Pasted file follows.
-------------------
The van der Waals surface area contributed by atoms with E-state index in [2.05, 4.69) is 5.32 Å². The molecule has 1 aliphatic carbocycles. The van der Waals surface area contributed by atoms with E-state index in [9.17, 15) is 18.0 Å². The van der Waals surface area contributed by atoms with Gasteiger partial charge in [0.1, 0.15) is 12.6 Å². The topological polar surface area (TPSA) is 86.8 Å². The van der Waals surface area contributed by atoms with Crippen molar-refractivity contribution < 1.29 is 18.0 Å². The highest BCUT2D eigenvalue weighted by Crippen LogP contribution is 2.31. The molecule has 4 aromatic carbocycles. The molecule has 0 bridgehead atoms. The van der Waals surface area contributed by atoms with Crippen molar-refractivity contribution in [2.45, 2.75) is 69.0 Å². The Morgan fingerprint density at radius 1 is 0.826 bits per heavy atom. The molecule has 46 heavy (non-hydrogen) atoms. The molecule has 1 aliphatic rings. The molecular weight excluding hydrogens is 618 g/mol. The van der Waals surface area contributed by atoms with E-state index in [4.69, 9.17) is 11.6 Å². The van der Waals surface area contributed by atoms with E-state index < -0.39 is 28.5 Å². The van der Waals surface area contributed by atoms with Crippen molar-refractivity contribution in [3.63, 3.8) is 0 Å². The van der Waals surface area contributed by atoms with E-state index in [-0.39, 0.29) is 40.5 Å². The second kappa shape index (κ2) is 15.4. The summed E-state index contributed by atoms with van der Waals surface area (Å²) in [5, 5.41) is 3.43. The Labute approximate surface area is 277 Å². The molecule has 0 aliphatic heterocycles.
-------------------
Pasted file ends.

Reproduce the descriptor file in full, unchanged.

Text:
The van der Waals surface area contributed by atoms with E-state index in [2.05, 4.69) is 5.32 Å². The molecule has 1 aliphatic carbocycles. The van der Waals surface area contributed by atoms with E-state index in [9.17, 15) is 18.0 Å². The van der Waals surface area contributed by atoms with Gasteiger partial charge in [0.1, 0.15) is 12.6 Å². The topological polar surface area (TPSA) is 86.8 Å². The van der Waals surface area contributed by atoms with Crippen molar-refractivity contribution < 1.29 is 18.0 Å². The highest BCUT2D eigenvalue weighted by Crippen LogP contribution is 2.31. The molecule has 4 aromatic carbocycles. The molecule has 0 bridgehead atoms. The van der Waals surface area contributed by atoms with Crippen molar-refractivity contribution in [2.45, 2.75) is 69.0 Å². The Morgan fingerprint density at radius 1 is 0.826 bits per heavy atom. The molecule has 46 heavy (non-hydrogen) atoms. The molecule has 1 aliphatic rings. The molecular weight excluding hydrogens is 618 g/mol. The van der Waals surface area contributed by atoms with E-state index in [4.69, 9.17) is 11.6 Å². The van der Waals surface area contributed by atoms with E-state index < -0.39 is 28.5 Å². The van der Waals surface area contributed by atoms with Crippen molar-refractivity contribution in [3.63, 3.8) is 0 Å². The van der Waals surface area contributed by atoms with E-state index in [-0.39, 0.29) is 40.5 Å². The second kappa shape index (κ2) is 15.4. The summed E-state index contributed by atoms with van der Waals surface area (Å²) in [5, 5.41) is 3.43. The Labute approximate surface area is 277 Å². The molecule has 0 aliphatic heterocycles.